I couldn't look at Sophie, who was studying her surroundings as if she'd just found the Holy Grail, King Tut's Tomb, and the Garden of Eden all rolled into one. Telling Jayne to sell it as is would break Sophie's heart. And leave me vulnerable to her unique form of vengeance. The last time I'd advised a client to sell a house outside the protected historic district in dire need of repair and guaranteed to be demolished, Sophie retaliated by distributing flyers with a Photoshopped picture of me in a turban and one of my cell numbers printed on it, advertising free psychic readings. I'd had to change my number.

“Did you hear that?” Jayne asked when we finally made it to the second floor.

It had been a tinny, hollow sound. I would have thought I'd imagined it if Jayne hadn't said anything. “Yes,” I said. “I think it's coming from the room at the end of the hallway.”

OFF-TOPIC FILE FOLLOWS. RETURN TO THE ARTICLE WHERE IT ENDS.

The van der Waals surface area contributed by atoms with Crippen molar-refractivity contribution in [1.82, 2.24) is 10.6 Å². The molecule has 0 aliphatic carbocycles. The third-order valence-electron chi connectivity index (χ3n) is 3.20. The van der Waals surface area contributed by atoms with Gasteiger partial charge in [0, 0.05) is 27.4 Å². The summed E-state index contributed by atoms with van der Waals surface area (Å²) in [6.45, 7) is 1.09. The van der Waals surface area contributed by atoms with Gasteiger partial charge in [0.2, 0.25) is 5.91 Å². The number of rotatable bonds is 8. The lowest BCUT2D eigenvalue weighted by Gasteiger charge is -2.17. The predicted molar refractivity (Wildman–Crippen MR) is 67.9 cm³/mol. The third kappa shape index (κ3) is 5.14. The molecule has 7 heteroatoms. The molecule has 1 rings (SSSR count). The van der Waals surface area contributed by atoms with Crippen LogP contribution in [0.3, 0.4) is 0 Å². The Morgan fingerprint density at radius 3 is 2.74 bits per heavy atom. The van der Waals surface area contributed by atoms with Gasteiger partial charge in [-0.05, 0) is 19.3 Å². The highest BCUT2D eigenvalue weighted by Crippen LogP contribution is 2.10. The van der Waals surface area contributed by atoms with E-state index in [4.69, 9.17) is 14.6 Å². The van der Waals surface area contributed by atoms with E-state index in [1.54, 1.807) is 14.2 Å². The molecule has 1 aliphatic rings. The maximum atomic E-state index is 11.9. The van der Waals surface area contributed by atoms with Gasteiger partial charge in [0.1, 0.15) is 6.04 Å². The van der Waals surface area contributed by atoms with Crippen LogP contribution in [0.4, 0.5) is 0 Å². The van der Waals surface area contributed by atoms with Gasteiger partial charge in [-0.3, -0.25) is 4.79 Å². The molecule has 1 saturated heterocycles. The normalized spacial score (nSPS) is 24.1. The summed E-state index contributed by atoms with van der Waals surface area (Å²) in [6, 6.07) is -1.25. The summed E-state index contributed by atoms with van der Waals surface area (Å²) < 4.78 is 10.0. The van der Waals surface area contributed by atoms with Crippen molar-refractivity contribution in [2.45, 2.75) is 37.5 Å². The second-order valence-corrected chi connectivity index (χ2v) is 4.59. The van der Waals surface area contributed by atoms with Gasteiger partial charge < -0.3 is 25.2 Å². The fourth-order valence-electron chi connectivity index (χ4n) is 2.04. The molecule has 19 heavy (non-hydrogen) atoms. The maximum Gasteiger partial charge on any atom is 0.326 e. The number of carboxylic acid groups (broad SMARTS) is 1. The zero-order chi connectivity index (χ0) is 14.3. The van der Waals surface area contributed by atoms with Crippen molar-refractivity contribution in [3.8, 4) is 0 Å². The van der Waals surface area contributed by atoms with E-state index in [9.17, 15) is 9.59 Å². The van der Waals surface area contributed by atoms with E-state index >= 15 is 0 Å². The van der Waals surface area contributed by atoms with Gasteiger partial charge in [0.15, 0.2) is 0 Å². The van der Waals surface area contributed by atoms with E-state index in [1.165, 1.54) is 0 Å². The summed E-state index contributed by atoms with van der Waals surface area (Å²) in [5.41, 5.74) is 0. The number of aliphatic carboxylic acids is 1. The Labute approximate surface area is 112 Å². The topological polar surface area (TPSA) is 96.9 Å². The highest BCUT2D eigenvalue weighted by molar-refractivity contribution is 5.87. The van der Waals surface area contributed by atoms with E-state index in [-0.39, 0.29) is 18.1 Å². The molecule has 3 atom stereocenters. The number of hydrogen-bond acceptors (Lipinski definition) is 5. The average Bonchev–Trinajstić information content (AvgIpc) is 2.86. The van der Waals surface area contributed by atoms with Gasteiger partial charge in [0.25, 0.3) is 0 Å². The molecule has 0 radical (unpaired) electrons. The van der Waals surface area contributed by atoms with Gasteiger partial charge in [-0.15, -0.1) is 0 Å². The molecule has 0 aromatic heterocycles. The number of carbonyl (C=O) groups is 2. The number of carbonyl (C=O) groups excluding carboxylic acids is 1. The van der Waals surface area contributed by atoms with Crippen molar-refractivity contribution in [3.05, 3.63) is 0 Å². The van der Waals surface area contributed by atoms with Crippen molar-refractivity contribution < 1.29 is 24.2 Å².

“What noise?” Sophie asked from halfway up the stairs. She was busy studying the cypress wainscoting that had been stained to look like mahogany and ran up the wall on the side of the staircase. There were nicks and chips in the wood, little placeholders in time left by people long gone. Or so we'd like to think.

“It sounded mechanical,” Jayne said. “Like one of those old wind-up toys.”

I was already walking toward the end of the hall, feeling the odd sensation of being pursued from behind, and a separate, more gentle presence in front guiding me down the dark hall. I still couldn't see, but I could feel both of them, sense them the way a plant follows the light. Whatever it was behind that door at the end of the hall, I needed to get there before Jayne.